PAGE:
The poetry itself takes several forms, largely free-verse and left-justified as columns consume the left side of each page; however, some in small separated stanzas, others as couplets, and still others as variegated lines parsed out across the page with considerable white space. “Apprehension” is a unique form with numbered single lines running the length of two pages.

You can’t prove it but

this is reality.

And so it continues: “art . . . as serious as childhood” proclaims the speaker in “Why Poetry: A Partial Autobiography” when speaking of his grade school art teacher’s “lifelong pursuit of childhood through art.”

Teicher writes three such autobiographies as well as two self-portraits, clearly a man seeking self while facing possible tragedy and the growing awareness that he is losing all youthfulness while also feeling an urge to be wholly youthful again. He laments in the first poem “Every Turning,” “my dream / of playing piano is already / impossible, as is / my wise plan never // to fall prey to credit card debt.” The speaker measures what cannot be done or undone at this point, but also, when comparing life to the work of poetry in another “Why Poetry: A Partial Autobiography,” that “my life / like all lives, [is] unfinished.”

And why?

Because, says the speaker is made tense when “reading / poetry, knowing how much I miss, misunderstand.” He may as well be speaking of our fleeting existence—as I believe he is. So much is missed, so much misunderstood. And the fact that this particular poet has waited to express his internal tensions—what he deems darkness in yet another “Why Poetry: A Partial Autobiography,” has made him “a good candidate for poetry:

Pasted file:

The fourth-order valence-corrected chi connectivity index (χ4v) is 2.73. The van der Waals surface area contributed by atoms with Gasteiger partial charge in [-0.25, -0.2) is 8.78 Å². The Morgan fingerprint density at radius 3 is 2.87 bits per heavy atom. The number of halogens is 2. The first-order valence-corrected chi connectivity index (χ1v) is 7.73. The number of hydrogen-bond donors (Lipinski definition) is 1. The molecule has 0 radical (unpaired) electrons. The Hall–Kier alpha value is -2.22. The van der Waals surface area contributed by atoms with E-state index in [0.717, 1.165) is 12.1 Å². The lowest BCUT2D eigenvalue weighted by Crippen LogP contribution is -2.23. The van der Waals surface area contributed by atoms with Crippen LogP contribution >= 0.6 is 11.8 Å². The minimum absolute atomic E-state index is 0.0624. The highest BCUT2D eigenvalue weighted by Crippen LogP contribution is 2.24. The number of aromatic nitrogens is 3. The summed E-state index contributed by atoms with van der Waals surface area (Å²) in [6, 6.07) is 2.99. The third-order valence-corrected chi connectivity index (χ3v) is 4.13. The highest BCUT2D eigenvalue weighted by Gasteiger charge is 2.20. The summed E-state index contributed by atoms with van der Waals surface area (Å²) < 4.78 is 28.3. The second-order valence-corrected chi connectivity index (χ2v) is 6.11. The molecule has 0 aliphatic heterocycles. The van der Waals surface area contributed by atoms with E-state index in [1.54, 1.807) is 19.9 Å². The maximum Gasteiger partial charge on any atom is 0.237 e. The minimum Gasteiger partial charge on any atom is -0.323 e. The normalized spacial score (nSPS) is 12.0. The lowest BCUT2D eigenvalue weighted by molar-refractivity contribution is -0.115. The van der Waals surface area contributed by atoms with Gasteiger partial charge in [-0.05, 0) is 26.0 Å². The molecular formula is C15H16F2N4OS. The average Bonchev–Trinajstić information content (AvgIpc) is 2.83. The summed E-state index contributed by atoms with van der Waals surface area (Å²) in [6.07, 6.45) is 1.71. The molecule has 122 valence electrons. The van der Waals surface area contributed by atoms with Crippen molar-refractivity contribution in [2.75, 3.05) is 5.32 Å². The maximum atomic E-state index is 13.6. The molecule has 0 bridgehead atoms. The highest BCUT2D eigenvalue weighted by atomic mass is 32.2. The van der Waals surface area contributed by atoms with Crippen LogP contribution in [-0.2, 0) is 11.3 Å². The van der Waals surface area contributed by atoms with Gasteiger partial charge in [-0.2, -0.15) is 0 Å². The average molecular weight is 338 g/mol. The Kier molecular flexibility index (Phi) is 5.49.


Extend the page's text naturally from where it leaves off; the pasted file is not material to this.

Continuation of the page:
into which one’s latent
monstrousness can seep

like moisture into good wood
for decades, a lifetime.
My monstrousness is rotting harmlessly now
in my poetry.

This latent monstrousness is perhaps something he could die from since “In novels / people die because of what they feel” but not so “[i]n life” where

People die when

their bodies conk out,
exhausted machines that living
expends. And what

happens when people feel
their feelings in life?
Nothing? Anything?

The speaker beseeches his wife:

dear Brenda, my love, nothing

happens, I’m afraid. I’m sorry. And afraid.
A small breeze born in the heart

gently bends a blade of grass
and no one hears a word.

Such a strong statement concerning life’s passage, as well as the poet’s greatest question and fear: Will anyone hear a word of what I leave on the page? Will my art outlive me? Will it retain value to its hearers even after I’m gone?

These trembling poems, containing more questions than answers, will certainly live on. If you’re seeking art that transcends the political and economic stirrings of our day, art that stirs a renewed awareness of what it means to be strictly human—desirable and relational as such—then The Trembling Answers is a book worth contemplating over a quiet weekend at home, the sun saturating a nearby window, the sound of children or neighbors cavorting outdoors and, on the table, a tall glass of freshly squeezed lemonade to sip between each thought-provoking phrase.


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Review Posted on June 01, 2017